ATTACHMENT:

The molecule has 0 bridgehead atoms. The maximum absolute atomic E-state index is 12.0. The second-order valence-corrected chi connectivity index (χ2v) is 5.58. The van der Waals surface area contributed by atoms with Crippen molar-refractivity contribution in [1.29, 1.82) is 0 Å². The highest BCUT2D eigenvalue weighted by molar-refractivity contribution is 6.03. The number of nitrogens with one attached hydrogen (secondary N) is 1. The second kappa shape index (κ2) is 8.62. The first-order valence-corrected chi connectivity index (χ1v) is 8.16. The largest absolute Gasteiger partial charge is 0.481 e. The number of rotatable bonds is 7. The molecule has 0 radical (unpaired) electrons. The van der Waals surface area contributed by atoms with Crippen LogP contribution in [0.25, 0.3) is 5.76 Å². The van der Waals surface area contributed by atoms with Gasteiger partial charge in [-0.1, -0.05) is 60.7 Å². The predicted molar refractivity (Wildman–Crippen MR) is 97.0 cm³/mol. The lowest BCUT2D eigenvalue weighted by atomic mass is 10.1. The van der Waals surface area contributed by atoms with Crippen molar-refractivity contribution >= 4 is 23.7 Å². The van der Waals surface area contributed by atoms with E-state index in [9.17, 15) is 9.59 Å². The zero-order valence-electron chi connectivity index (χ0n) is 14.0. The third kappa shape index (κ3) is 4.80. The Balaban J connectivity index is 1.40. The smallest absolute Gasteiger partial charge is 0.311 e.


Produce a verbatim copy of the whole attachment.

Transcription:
The molecule has 0 bridgehead atoms. The maximum absolute atomic E-state index is 12.0. The second-order valence-corrected chi connectivity index (χ2v) is 5.58. The van der Waals surface area contributed by atoms with Crippen molar-refractivity contribution in [1.29, 1.82) is 0 Å². The highest BCUT2D eigenvalue weighted by molar-refractivity contribution is 6.03. The number of nitrogens with one attached hydrogen (secondary N) is 1. The second kappa shape index (κ2) is 8.62. The first-order valence-corrected chi connectivity index (χ1v) is 8.16. The largest absolute Gasteiger partial charge is 0.481 e. The number of rotatable bonds is 7. The molecule has 0 radical (unpaired) electrons. The van der Waals surface area contributed by atoms with Crippen LogP contribution in [0.25, 0.3) is 5.76 Å². The van der Waals surface area contributed by atoms with Gasteiger partial charge in [-0.1, -0.05) is 60.7 Å². The predicted molar refractivity (Wildman–Crippen MR) is 97.0 cm³/mol. The lowest BCUT2D eigenvalue weighted by atomic mass is 10.1. The van der Waals surface area contributed by atoms with Crippen molar-refractivity contribution >= 4 is 23.7 Å². The van der Waals surface area contributed by atoms with E-state index in [9.17, 15) is 9.59 Å². The zero-order valence-electron chi connectivity index (χ0n) is 14.0. The third kappa shape index (κ3) is 4.80. The Balaban J connectivity index is 1.40. The smallest absolute Gasteiger partial charge is 0.311 e.